Multi-tasking: the myth that is costing you.

1 week ago 0 0 18

How many times do you hear about ‘multitasking’? It seems to be a concept associated with modern times, with everyone under pressure to achieve so much, all at the same time. People are on their phones, sending mails, checking social media, and attempting to do other work tasks. Or you ask your partner to do this, and do that, at the same time. Lets test your multitasking abilities with a little exercise: Part A: As fast as you can, write the first ten letters of the alphabet (hint: a, b, …), then immediately write the first ten numbers (hint: 1, 2….). Time how long this took you. Part B: Now, as fast as you can, write every second letter (hint:a,c..) up to ten letters, then immediately write every third number (1,4…) up to ten numbers. Time how long this took. Part C. This time, write every second letter then every

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Bad incentives create bad behaviour

2 weeks ago 0 0 59

We use incentives all the time to shape behaviour.  From our kids at home, to employees, to people we have just met, it is almost human nature to offer incentives to encourage specific behaviours.  However, like most things we do without really thinking them through, there is a dark side to incentives that often gets people stuck. Consider what an incentive might be – it might be the supply of some positive reward such as financial, social or relational.  It might also be the removal of punishment.  Often if people know that some punishment comes unless they demonstrate the behaviour, this acts as an incentive for this behaviour to be displayed. We often simply deploy incentives without thinking – in fact, the culture of the group that we are in often dictates what will be incentivised and how.  For example, if the culture can be defined as all the behaviours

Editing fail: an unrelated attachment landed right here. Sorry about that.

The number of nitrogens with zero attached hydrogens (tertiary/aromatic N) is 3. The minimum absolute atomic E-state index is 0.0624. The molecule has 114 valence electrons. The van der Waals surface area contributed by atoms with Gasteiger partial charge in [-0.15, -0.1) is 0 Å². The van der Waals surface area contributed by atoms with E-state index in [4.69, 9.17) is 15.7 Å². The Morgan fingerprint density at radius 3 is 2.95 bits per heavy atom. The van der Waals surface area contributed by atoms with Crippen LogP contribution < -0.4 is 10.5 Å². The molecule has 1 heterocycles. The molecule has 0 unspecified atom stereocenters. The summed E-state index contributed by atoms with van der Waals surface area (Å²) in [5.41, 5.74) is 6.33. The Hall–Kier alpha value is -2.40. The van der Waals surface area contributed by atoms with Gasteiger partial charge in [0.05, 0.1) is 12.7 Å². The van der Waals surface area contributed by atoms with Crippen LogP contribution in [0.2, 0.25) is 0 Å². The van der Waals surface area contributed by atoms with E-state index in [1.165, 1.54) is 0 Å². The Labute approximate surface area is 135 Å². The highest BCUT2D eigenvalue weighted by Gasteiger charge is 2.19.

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The leadership decision ‘speed trap’

2 years ago 1 0 775

Leaders need to know the difference between haste and speed, particularly when it comes to their thinking. In modern business, we seem to be in the habit of needing to be ‘fast’ to just keep up. However, going too fast can get leaders stuck in a ‘speed trap’ that can get you and your business into trouble. Feeling pressured to make fast decisions – and even feeling that you have to make decisions for others when they can make them for themselves – can be critical leadership errors that can impact upon your leadership (and whole organisation) performance. Decision making requires an appropriate amount of thinking. What we have learned through behavioural economics and psychology, is that there are common errors inherent in thinking. These errors, although well documented, are routinely made by almost everyone. Leaders, under pressure to take decisions, often fall foul of these errors, sometimes with catastrophic